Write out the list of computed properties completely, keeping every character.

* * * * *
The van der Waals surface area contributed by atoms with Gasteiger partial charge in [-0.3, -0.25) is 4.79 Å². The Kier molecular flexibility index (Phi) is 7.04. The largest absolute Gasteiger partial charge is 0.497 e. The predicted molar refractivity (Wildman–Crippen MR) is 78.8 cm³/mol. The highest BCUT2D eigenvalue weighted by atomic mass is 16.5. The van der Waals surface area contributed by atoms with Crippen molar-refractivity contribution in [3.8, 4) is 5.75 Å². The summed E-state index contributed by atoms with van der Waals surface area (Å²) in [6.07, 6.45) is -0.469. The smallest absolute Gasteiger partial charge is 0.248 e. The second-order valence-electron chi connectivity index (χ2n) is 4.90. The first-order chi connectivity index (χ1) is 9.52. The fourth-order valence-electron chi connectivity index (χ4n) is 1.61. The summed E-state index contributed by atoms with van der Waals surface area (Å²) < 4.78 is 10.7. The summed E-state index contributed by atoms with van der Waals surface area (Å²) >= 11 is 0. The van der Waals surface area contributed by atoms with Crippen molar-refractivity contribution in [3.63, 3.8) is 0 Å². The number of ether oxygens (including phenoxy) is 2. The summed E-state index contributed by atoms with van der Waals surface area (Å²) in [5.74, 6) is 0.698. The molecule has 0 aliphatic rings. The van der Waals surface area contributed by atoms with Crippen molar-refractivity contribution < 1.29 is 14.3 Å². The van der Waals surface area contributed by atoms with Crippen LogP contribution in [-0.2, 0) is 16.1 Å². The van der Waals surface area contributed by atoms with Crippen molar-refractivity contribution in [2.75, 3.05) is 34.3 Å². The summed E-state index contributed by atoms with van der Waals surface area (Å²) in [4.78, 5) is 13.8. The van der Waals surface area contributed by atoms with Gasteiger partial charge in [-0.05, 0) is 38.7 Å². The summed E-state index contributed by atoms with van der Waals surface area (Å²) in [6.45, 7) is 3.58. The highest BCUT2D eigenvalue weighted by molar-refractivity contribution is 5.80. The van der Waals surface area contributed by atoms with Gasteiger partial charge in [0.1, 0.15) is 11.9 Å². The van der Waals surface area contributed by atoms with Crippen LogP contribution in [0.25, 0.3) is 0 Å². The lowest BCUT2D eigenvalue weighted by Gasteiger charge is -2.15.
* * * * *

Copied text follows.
The van der Waals surface area contributed by atoms with Gasteiger partial charge in [-0.3, -0.25) is 4.79 Å². The Kier molecular flexibility index (Phi) is 7.04. The largest absolute Gasteiger partial charge is 0.497 e. The predicted molar refractivity (Wildman–Crippen MR) is 78.8 cm³/mol. The highest BCUT2D eigenvalue weighted by atomic mass is 16.5. The van der Waals surface area contributed by atoms with Crippen molar-refractivity contribution in [3.8, 4) is 5.75 Å². The summed E-state index contributed by atoms with van der Waals surface area (Å²) in [6.07, 6.45) is -0.469. The smallest absolute Gasteiger partial charge is 0.248 e. The second-order valence-electron chi connectivity index (χ2n) is 4.90. The first-order chi connectivity index (χ1) is 9.52. The fourth-order valence-electron chi connectivity index (χ4n) is 1.61. The summed E-state index contributed by atoms with van der Waals surface area (Å²) < 4.78 is 10.7. The summed E-state index contributed by atoms with van der Waals surface area (Å²) >= 11 is 0. The van der Waals surface area contributed by atoms with Crippen molar-refractivity contribution in [3.63, 3.8) is 0 Å². The number of ether oxygens (including phenoxy) is 2. The summed E-state index contributed by atoms with van der Waals surface area (Å²) in [5.74, 6) is 0.698. The molecule has 0 aliphatic rings. The van der Waals surface area contributed by atoms with Crippen molar-refractivity contribution < 1.29 is 14.3 Å². The van der Waals surface area contributed by atoms with Crippen LogP contribution in [-0.2, 0) is 16.1 Å². The van der Waals surface area contributed by atoms with Crippen molar-refractivity contribution in [2.75, 3.05) is 34.3 Å². The summed E-state index contributed by atoms with van der Waals surface area (Å²) in [4.78, 5) is 13.8. The van der Waals surface area contributed by atoms with Gasteiger partial charge in [-0.05, 0) is 38.7 Å². The summed E-state index contributed by atoms with van der Waals surface area (Å²) in [6.45, 7) is 3.58. The highest BCUT2D eigenvalue weighted by molar-refractivity contribution is 5.80. The van der Waals surface area contributed by atoms with Gasteiger partial charge in [0.1, 0.15) is 11.9 Å². The van der Waals surface area contributed by atoms with Crippen LogP contribution in [0.25, 0.3) is 0 Å². The lowest BCUT2D eigenvalue weighted by Gasteiger charge is -2.15.